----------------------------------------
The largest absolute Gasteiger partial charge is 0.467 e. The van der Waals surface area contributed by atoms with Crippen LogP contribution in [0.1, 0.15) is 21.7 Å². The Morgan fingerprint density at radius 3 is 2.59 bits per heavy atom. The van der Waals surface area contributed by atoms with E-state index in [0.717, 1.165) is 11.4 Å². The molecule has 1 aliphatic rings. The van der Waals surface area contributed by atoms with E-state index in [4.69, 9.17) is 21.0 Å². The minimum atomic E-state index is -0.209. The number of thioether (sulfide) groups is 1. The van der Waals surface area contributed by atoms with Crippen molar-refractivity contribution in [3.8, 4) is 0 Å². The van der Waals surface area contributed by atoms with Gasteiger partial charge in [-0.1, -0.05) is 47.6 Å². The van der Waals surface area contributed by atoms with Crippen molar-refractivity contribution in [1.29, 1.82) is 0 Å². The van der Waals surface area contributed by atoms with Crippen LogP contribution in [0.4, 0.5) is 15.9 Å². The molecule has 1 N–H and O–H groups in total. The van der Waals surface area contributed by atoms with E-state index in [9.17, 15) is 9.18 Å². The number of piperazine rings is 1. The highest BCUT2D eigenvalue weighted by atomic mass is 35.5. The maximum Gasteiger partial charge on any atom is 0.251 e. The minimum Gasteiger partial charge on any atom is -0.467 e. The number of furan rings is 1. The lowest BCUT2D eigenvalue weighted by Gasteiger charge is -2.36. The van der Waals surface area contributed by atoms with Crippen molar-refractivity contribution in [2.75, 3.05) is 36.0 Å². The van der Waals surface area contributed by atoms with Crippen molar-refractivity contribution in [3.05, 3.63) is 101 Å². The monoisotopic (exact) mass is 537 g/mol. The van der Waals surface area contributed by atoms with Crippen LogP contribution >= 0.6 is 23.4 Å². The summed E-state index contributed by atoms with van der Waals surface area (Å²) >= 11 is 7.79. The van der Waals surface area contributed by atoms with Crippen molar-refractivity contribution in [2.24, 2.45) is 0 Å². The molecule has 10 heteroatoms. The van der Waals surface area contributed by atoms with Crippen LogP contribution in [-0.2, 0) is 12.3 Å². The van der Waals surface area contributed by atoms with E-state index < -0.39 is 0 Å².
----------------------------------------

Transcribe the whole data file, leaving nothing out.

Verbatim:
The largest absolute Gasteiger partial charge is 0.467 e. The van der Waals surface area contributed by atoms with Crippen LogP contribution in [0.1, 0.15) is 21.7 Å². The Morgan fingerprint density at radius 3 is 2.59 bits per heavy atom. The van der Waals surface area contributed by atoms with E-state index in [0.717, 1.165) is 11.4 Å². The molecule has 1 aliphatic rings. The van der Waals surface area contributed by atoms with E-state index in [4.69, 9.17) is 21.0 Å². The minimum atomic E-state index is -0.209. The number of thioether (sulfide) groups is 1. The van der Waals surface area contributed by atoms with Crippen molar-refractivity contribution in [3.8, 4) is 0 Å². The van der Waals surface area contributed by atoms with Gasteiger partial charge in [-0.1, -0.05) is 47.6 Å². The van der Waals surface area contributed by atoms with Crippen molar-refractivity contribution in [1.29, 1.82) is 0 Å². The van der Waals surface area contributed by atoms with Crippen LogP contribution in [0.4, 0.5) is 15.9 Å². The molecule has 1 N–H and O–H groups in total. The van der Waals surface area contributed by atoms with E-state index in [9.17, 15) is 9.18 Å². The number of piperazine rings is 1. The highest BCUT2D eigenvalue weighted by atomic mass is 35.5. The maximum Gasteiger partial charge on any atom is 0.251 e. The minimum Gasteiger partial charge on any atom is -0.467 e. The number of furan rings is 1. The lowest BCUT2D eigenvalue weighted by Gasteiger charge is -2.36. The van der Waals surface area contributed by atoms with Crippen molar-refractivity contribution in [2.75, 3.05) is 36.0 Å². The van der Waals surface area contributed by atoms with Crippen molar-refractivity contribution in [3.05, 3.63) is 101 Å². The monoisotopic (exact) mass is 537 g/mol. The van der Waals surface area contributed by atoms with Crippen LogP contribution >= 0.6 is 23.4 Å². The summed E-state index contributed by atoms with van der Waals surface area (Å²) >= 11 is 7.79. The van der Waals surface area contributed by atoms with Crippen molar-refractivity contribution in [2.24, 2.45) is 0 Å². The molecule has 10 heteroatoms. The van der Waals surface area contributed by atoms with Crippen LogP contribution in [-0.2, 0) is 12.3 Å². The van der Waals surface area contributed by atoms with E-state index < -0.39 is 0 Å².